My Digital Pedagogy Lab Fellowship Application (A Series) – Part 1: Introduction

So, recently I was enticed by @Jessifer and @DigPedLab to apply for their Digital Pedagogy Lab 2018 Institute Fellowship. It was a general announcement so if you’re interested, please apply.

While I really wanted to connect with so many wonderful friends on Twitter who regularly attend the Digital Pedagogy Labs (you know who you are – Maha, Bonnie, Lee, Jesse, etc., etc., etc.), the timing of the Lab could not be worse as it exactly overlaps #BCCE2018 (http://bcce2018.org/), which, as a standing member of the ACS Biennial Conference Committee, I am required to attend.Screen Shot 2017-12-28 at 9.28.55 AM.png

If you’re interested in applying to the Digital Pedagogy Lab Fellowship for 2018, the applications are due on 12/31/17 and more information can be found here:  http://www.digitalpedagogylab.com/join-digital-pedagogy-lab-2018-fellow/.

In the midst of looking at the application, I realized that some of the questions (listed below) were interesting to answer anyway.

  1. In the length of a single tweet (280 characters), offer your definition of Critical Digital Pedagogy. Include text here, or tweet and share a link. *
  2. Please give us a little background about yourself in the form of links to your work online or a short overview of your pedagogical interests. *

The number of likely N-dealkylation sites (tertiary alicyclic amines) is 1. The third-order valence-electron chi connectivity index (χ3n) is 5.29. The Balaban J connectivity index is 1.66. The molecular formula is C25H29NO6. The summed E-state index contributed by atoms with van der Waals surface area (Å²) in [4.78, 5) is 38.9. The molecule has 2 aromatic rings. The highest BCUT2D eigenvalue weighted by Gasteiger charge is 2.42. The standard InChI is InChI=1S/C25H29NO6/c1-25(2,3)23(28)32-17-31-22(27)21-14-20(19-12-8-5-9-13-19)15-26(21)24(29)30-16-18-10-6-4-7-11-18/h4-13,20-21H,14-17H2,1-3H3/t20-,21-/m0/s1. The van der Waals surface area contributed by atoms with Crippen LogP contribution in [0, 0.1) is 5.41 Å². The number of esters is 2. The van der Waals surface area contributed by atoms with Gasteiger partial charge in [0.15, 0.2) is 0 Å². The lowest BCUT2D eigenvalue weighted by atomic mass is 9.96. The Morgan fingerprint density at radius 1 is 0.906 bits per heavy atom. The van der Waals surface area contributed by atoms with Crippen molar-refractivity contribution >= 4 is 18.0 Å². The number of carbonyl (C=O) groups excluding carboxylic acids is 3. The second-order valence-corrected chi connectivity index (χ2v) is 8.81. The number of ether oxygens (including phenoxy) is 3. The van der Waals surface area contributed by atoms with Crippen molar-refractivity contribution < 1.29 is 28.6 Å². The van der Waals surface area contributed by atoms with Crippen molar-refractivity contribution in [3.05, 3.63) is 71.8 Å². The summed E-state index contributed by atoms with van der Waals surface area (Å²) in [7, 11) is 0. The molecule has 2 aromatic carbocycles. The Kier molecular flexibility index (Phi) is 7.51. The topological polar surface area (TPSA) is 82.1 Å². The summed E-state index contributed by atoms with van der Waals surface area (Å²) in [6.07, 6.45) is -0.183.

3. As a DPL Fellow, you may have the opportunity to present a 75-minute workshop. Please include a title and a short description for a workshop you might lead. *
  4. We try to integrate Fellows into the community of the event in a variety of ways. In lieu of a workshop, is there another, creative way you could participate?

I proposed blogging about them instead.

And that idea gathered some traction…

And therefore, here we are. This will be a 5-part series (including this introductory blog post) that will attempt to answer the questions (exclusively from my perspective, of course, as that is the only perspective I know).

PLEASE, PLEASE feel free to join the conversation, though, in comments on this post, comments on Twitter, or blogs of your own.

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